The January result showed capital city dwelling values rose by 0.7% over the first month of the year, which was lower than the 1.4% rise recorded in December, but higher than the readings for October and November last year, when capital city dwelling values rose by 0.5% and 0.2% respectively.
Commenting on the January results, CoreLogic head of research Tim Lawless said, “The positive result was broad-based with every capital city (excluding Darwin) recording a rise in dwelling values over the month. The largest month-on-month gains were recorded in Hobart (+1.4%), Sydney (+1.0%) and Melbourne (+0.8%).”
Index results as at January 31, 2017
On a quarterly basis, the CoreLogic January index results confirmed that all capital cities recorded a rise in dwelling values, with Hobart in the lead, recording a 5.8% rise in dwelling values over the three months to the end of January. Sydney (+2.7%) and Melbourne (+2.4%) also posted strong increases over the rolling quarter.
The annual trend in dwelling value appreciation remained steady when compared with last month. The annual growth rate across the combined capital cities was 10.7% over the twelve months ending January 2017, compared with 10.8% over the previous rolling twelve month period.
Sydney stood out as recording the highest annual capital gains with dwelling values up 16.0% over the past twelve months; the highest annual rate of growth since the twelve month period ending September 2015. Since the growth cycle commenced in June 2012, Sydney dwelling values have increased by a cumulative 70.5%.
The quarterly capital gain across Hobart was the highest of any capital city at 5.8%, taking the annual capital gain to 7.8%. Mr Lawless said, “While the growth trend in smaller cities such as Hobart can show higher levels of volatility, clearly the Hobart housing market is now well into its growth cycle. Strong housing market conditions are being driven by positive affordability of housing, as well as improving economic conditions and stronger migration trends.”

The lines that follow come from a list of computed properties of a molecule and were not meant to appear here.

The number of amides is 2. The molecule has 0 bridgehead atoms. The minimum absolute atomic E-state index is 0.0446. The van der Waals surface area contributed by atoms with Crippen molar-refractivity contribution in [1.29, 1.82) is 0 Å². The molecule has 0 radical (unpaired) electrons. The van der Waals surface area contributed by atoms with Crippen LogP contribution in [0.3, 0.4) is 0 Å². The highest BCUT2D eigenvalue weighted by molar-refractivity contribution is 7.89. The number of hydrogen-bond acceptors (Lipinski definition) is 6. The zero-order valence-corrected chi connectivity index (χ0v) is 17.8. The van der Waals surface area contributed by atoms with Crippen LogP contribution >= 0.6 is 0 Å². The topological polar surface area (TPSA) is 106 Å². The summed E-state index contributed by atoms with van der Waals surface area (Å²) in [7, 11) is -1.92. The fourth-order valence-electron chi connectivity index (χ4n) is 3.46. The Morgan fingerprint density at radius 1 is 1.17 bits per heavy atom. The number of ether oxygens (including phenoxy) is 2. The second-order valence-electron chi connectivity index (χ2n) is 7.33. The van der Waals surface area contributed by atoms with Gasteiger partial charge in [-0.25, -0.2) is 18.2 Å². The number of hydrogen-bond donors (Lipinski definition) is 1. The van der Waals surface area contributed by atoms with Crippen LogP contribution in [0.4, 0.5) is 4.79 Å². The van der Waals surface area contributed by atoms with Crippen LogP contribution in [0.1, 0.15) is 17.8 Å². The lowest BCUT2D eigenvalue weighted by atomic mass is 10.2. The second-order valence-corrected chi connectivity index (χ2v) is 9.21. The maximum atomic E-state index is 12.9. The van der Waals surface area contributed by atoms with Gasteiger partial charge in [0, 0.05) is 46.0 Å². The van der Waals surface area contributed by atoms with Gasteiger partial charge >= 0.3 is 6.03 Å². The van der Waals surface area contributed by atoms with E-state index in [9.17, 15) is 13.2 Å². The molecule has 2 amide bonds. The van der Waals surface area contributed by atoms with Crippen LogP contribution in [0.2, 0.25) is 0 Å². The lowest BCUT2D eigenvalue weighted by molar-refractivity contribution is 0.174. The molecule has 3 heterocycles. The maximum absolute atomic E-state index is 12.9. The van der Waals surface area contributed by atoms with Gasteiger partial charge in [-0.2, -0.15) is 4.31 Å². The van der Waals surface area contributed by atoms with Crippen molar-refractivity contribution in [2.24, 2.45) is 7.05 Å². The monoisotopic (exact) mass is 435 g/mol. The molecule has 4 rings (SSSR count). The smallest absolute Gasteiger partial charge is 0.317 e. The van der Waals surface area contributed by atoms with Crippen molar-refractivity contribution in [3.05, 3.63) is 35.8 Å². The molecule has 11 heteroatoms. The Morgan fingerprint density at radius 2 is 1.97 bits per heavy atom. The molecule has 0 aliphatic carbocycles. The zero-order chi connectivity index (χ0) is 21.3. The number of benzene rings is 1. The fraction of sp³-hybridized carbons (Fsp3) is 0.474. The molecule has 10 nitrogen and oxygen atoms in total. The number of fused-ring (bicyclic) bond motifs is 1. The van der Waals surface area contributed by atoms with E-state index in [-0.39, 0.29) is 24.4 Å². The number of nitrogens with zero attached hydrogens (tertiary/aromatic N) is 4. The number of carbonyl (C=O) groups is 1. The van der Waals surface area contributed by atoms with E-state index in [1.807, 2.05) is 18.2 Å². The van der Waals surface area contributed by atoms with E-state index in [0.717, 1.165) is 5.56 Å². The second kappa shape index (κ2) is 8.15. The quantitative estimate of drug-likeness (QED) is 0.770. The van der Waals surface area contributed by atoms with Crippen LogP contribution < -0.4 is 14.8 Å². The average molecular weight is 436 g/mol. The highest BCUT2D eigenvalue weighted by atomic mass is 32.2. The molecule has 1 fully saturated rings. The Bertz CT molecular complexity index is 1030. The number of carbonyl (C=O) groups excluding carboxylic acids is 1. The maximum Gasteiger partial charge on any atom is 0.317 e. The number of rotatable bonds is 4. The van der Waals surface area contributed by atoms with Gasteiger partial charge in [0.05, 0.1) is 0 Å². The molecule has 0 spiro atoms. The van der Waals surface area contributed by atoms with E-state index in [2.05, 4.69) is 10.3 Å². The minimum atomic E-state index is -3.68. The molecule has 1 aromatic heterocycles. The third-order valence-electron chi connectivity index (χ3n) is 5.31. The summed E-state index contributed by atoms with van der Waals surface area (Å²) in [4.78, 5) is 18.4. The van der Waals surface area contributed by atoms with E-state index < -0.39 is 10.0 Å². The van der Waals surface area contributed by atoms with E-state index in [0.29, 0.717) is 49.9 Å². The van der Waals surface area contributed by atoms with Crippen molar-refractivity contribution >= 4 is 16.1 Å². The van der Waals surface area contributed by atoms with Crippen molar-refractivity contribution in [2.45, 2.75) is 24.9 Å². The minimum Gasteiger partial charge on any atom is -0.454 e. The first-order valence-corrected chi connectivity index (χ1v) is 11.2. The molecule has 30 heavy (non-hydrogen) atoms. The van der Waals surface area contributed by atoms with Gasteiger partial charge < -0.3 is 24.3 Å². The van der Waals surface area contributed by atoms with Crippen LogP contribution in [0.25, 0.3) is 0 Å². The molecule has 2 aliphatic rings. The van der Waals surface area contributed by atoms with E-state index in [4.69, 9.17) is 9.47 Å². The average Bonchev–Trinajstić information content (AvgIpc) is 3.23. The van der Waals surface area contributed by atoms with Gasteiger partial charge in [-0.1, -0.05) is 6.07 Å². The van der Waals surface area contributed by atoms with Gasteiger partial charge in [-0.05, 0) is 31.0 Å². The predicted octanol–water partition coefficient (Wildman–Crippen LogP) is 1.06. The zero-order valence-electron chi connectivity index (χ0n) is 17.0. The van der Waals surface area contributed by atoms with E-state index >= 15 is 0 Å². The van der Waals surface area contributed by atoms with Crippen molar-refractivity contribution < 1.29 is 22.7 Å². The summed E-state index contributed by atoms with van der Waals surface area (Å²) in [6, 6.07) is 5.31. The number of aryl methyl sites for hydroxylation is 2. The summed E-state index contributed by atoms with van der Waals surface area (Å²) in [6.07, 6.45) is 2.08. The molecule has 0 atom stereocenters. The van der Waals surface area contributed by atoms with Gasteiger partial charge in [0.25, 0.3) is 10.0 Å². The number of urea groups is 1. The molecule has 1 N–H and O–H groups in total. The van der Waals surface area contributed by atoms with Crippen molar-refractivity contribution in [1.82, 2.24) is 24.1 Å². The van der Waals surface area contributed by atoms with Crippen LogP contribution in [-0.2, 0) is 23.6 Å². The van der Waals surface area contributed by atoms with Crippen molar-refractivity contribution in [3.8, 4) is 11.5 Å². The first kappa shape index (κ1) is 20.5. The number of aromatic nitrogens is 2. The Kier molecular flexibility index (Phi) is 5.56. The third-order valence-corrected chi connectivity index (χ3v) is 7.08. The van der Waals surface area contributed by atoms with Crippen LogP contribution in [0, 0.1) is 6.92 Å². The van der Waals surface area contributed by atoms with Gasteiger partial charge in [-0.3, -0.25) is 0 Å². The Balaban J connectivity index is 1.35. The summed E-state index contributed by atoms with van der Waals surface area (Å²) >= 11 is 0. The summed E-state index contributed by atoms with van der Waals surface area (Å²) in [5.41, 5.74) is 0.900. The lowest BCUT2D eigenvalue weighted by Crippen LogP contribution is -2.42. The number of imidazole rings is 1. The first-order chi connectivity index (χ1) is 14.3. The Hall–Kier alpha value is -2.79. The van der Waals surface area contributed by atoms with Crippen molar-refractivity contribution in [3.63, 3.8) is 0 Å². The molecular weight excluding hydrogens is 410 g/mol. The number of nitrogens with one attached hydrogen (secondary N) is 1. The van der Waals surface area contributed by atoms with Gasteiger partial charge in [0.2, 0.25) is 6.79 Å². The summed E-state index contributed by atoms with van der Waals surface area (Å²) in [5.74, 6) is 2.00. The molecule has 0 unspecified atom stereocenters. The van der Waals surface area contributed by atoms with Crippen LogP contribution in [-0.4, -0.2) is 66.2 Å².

For Perth and Darwin, the rise in dwelling values over the rolling quarter may hint at a bottoming of the downturn, evident since 2014 according to Mr Lawless. He said, “Since dwelling values peaked in these markets they have reduced by a cumulative 7.7% in Perth and 7.5% in Darwin through to January 2017. Perth dwelling values were 2.1% higher over the past three months and Darwin values were up 1.8%.”
“Buyers still have a great deal of leverage in these markets, with listing numbers remaining high, long selling times and high rates of discounting. However, in another indication that conditions may be moving through the bottom of the cycle, transaction volumes moved higher across both markets prior to the seasonal downturn in December and January, whilst the average selling time reduced from previously higher levels. With economic and demographic conditions remaining weak in these markets, a recovery in dwelling values is likely to be a slow process.”
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